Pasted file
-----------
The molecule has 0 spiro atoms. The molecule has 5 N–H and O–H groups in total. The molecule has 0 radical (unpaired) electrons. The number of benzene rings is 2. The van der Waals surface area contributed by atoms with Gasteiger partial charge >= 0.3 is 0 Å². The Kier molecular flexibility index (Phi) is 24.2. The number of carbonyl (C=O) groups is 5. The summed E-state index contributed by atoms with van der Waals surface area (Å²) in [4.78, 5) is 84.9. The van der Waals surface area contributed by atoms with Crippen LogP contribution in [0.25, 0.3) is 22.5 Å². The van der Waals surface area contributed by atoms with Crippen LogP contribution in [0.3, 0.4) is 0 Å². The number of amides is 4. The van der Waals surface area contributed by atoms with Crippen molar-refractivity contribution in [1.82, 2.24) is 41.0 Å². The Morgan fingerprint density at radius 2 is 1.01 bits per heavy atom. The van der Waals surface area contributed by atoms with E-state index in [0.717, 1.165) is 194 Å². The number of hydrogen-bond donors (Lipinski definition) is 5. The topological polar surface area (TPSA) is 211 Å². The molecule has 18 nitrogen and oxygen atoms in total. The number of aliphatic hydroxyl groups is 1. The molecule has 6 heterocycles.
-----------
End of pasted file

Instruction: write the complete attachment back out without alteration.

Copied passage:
The molecule has 0 spiro atoms. The molecule has 5 N–H and O–H groups in total. The molecule has 0 radical (unpaired) electrons. The number of benzene rings is 2. The van der Waals surface area contributed by atoms with Gasteiger partial charge >= 0.3 is 0 Å². The Kier molecular flexibility index (Phi) is 24.2. The number of carbonyl (C=O) groups is 5. The summed E-state index contributed by atoms with van der Waals surface area (Å²) in [4.78, 5) is 84.9. The van der Waals surface area contributed by atoms with Crippen LogP contribution in [0.25, 0.3) is 22.5 Å². The van der Waals surface area contributed by atoms with Crippen LogP contribution in [0.3, 0.4) is 0 Å². The number of amides is 4. The van der Waals surface area contributed by atoms with Crippen molar-refractivity contribution in [1.82, 2.24) is 41.0 Å². The Morgan fingerprint density at radius 2 is 1.01 bits per heavy atom. The van der Waals surface area contributed by atoms with E-state index in [0.717, 1.165) is 194 Å². The number of hydrogen-bond donors (Lipinski definition) is 5. The topological polar surface area (TPSA) is 211 Å². The molecule has 18 nitrogen and oxygen atoms in total. The number of aliphatic hydroxyl groups is 1. The molecule has 6 heterocycles.